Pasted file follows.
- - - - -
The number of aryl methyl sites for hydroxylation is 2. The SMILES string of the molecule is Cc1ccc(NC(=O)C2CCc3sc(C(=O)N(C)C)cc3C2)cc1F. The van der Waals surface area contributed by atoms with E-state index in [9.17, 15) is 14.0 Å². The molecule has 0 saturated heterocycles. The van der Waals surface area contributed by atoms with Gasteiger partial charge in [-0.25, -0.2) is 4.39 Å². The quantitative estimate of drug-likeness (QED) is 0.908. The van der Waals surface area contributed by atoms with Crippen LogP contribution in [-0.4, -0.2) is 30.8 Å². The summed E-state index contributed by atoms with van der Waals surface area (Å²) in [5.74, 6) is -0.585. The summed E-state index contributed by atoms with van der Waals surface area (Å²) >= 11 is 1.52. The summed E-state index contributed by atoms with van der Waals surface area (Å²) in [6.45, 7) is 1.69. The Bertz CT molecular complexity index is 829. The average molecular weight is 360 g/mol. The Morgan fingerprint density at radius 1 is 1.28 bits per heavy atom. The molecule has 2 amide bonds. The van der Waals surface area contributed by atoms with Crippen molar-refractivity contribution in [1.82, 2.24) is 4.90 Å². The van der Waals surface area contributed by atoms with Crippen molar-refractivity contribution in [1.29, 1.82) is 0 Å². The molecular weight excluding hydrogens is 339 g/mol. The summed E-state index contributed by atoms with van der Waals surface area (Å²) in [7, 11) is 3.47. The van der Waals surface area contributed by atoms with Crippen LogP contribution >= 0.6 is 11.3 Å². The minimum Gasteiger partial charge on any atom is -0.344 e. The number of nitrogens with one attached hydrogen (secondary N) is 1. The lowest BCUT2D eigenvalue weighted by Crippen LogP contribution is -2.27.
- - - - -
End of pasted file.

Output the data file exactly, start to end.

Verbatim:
The number of aryl methyl sites for hydroxylation is 2. The SMILES string of the molecule is Cc1ccc(NC(=O)C2CCc3sc(C(=O)N(C)C)cc3C2)cc1F. The van der Waals surface area contributed by atoms with E-state index in [9.17, 15) is 14.0 Å². The molecule has 0 saturated heterocycles. The van der Waals surface area contributed by atoms with Gasteiger partial charge in [-0.25, -0.2) is 4.39 Å². The quantitative estimate of drug-likeness (QED) is 0.908. The van der Waals surface area contributed by atoms with Crippen LogP contribution in [-0.4, -0.2) is 30.8 Å². The summed E-state index contributed by atoms with van der Waals surface area (Å²) in [5.74, 6) is -0.585. The summed E-state index contributed by atoms with van der Waals surface area (Å²) >= 11 is 1.52. The summed E-state index contributed by atoms with van der Waals surface area (Å²) in [6.45, 7) is 1.69. The Bertz CT molecular complexity index is 829. The average molecular weight is 360 g/mol. The Morgan fingerprint density at radius 1 is 1.28 bits per heavy atom. The molecule has 2 amide bonds. The van der Waals surface area contributed by atoms with Crippen molar-refractivity contribution in [1.82, 2.24) is 4.90 Å². The van der Waals surface area contributed by atoms with Crippen molar-refractivity contribution in [1.29, 1.82) is 0 Å². The molecular weight excluding hydrogens is 339 g/mol. The summed E-state index contributed by atoms with van der Waals surface area (Å²) in [7, 11) is 3.47. The van der Waals surface area contributed by atoms with Crippen LogP contribution >= 0.6 is 11.3 Å². The minimum Gasteiger partial charge on any atom is -0.344 e. The number of nitrogens with one attached hydrogen (secondary N) is 1. The lowest BCUT2D eigenvalue weighted by Crippen LogP contribution is -2.27.